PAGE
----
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Re: [Nmh-workers] Re: nmh 1.2 is released

From: Igor Sobrado
Subject: Re: [Nmh-workers] Re: nmh 1.2 is released
Date: Fri, 23 Dec 2005 10:38:31 +0100

In message <address@hidden>, Bill Wohler writes:
> Igor Sobrado <address@hidden> writes:
> > Seriously, I hope that the tarballs for nmh-1.2 will be available
> > from ftp://ftp.mhost.com/ too.
> That's extra work with potentially little or no payoff.

I supposed that only uploading the source code tarball to the anonymous
FTP server and updating the reference to it at http://www.nongnu.org/nmh/
was required.  I supposed that ftp.mhost.com was being maintained by
MCCS, Inc., and that additional maintenance work was not required.

> >                               I do not like a lot using a browser
> > to download the nmh source code.
> Try wget, curl.

Indeed, it is a replacement for ftp where only HTTP downloads
are available.  Thanks for the advice.

> >                                       http://www.nongnu.org/ is good
> > for communication between developers and to provide a description
> > of nmh to first-time users, but anyone that likes MH/nmh will
> > enjoy an anonymous FTP server for downloading it too.
> You perhaps, but not anyone. Certainly not me. I prefer the browser
> interface. I'll use wget over ftp any day. If SourceForge didn't
> require the use of ftp to upload tarballs to incoming, I'd delete
> ncftp from my system.

Browsers are big and complex software packages with lot of dependencies
on third party software (e.g., gtk) usually.  I enjoy FTP for downloading
files from servers (I usually do not run window managers on them),
but I believe that it is a useful service for workstations too.

> I definitely don't run any ftp servers. Unnecessary security risk. The
> servers tend to be older, with lots of buffer overflow bugs that are
> going unpatched since folks are busy using newer things.

Certainly there are FTP servers with a history of security weaknesses
that makes them not recommendable for production environments.  But
these servers are usually overfeatured software packages.  I agree,
setting up an anonymous FTP area is difficult.  If anonymous uploads
are allowed then it becomes a real nightmare.

But there are some reliable and well maintained FTP servers too.

In any case, I was only suggesting uploading the latest sources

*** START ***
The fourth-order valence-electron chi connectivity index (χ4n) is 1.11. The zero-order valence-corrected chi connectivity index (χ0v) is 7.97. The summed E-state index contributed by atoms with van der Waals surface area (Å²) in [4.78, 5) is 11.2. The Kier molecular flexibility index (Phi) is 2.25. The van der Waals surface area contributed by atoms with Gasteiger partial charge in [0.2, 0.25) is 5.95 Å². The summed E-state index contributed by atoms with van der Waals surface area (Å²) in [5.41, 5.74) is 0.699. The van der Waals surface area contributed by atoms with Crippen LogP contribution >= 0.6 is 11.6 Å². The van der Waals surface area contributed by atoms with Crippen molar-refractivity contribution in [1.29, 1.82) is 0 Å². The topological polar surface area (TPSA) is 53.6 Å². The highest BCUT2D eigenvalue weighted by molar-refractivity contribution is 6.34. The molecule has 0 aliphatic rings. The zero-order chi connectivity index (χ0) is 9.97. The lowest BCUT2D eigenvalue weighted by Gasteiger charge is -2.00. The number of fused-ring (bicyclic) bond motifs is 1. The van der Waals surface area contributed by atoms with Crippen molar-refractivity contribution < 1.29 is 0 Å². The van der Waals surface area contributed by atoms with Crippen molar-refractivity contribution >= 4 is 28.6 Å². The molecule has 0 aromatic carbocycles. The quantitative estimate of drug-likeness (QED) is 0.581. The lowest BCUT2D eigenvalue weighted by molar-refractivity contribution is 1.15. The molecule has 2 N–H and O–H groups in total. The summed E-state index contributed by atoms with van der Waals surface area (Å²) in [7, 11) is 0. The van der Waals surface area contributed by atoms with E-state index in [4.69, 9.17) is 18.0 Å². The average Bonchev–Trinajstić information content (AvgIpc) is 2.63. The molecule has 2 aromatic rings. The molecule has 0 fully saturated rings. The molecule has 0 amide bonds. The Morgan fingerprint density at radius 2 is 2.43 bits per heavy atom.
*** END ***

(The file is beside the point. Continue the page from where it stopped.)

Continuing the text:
to ftp://ftp.mhost.com/; I supposed that the latest tarballs were
not uploaded yet as a consequence of lack of time.  If you, or
someone else, belive that this service must be dropped then do not
upload the tarballs to it.  HTTP downloads are an acceptable
replacement to FTP and, as you say, it means that few services
must be maintained.

In fact, as you I like running as few services as possible too:

$ netstat -a
Active Internet connections (including servers)
Proto Recv-Q Send-Q  Local Address          Foreign Address        State
tcp        0      0    string1.ciencias.ssh   ESTABLISHED
tcp        0      0  localhost.smtp         *.*                    LISTEN
tcp        0      0  *.ssh                  *.*                    LISTEN
Active Internet6 connections (including servers)
Proto Recv-Q Send-Q  Local Address          Foreign Address        (state)
tcp6       0      0  localhost.smtp         *.*                    LISTEN
tcp6       0      0  *.ssh                  *.*                    LISTEN
Active UNIX domain sockets

(only ssh is listening to the world on my laptop)

> You're welcome to volunteer to maintain the nmh tarballs at
> ftp.mhost.com although in that case I would *definitely* include
> checksums for safety.

No, thanks.  It is a big responsibility I really prefer not accepting.
If you feel that FTP is a superfluous service now that HTTP downloads
are being provided, drop it.  In any case, I would suggest you adding
these checksums for HTTP downloads too.

There is a fine article from Jonathan Stone and Craig Partridge,
"When the CRC and TCP Checksum Disagree", on this matter.  The
results come from NFS services without UDP checksums enabled, if I
remember correctly.  In some cases (each 1000 up to 30000 packages)
TCP checksum fails.  Even if gzip(1) adds its own checksums it is
usually a good idea providing checksums and, perhaps, even digital
signatures for files.  But gzip(1)'s checksums are larger than
TCP's ones.


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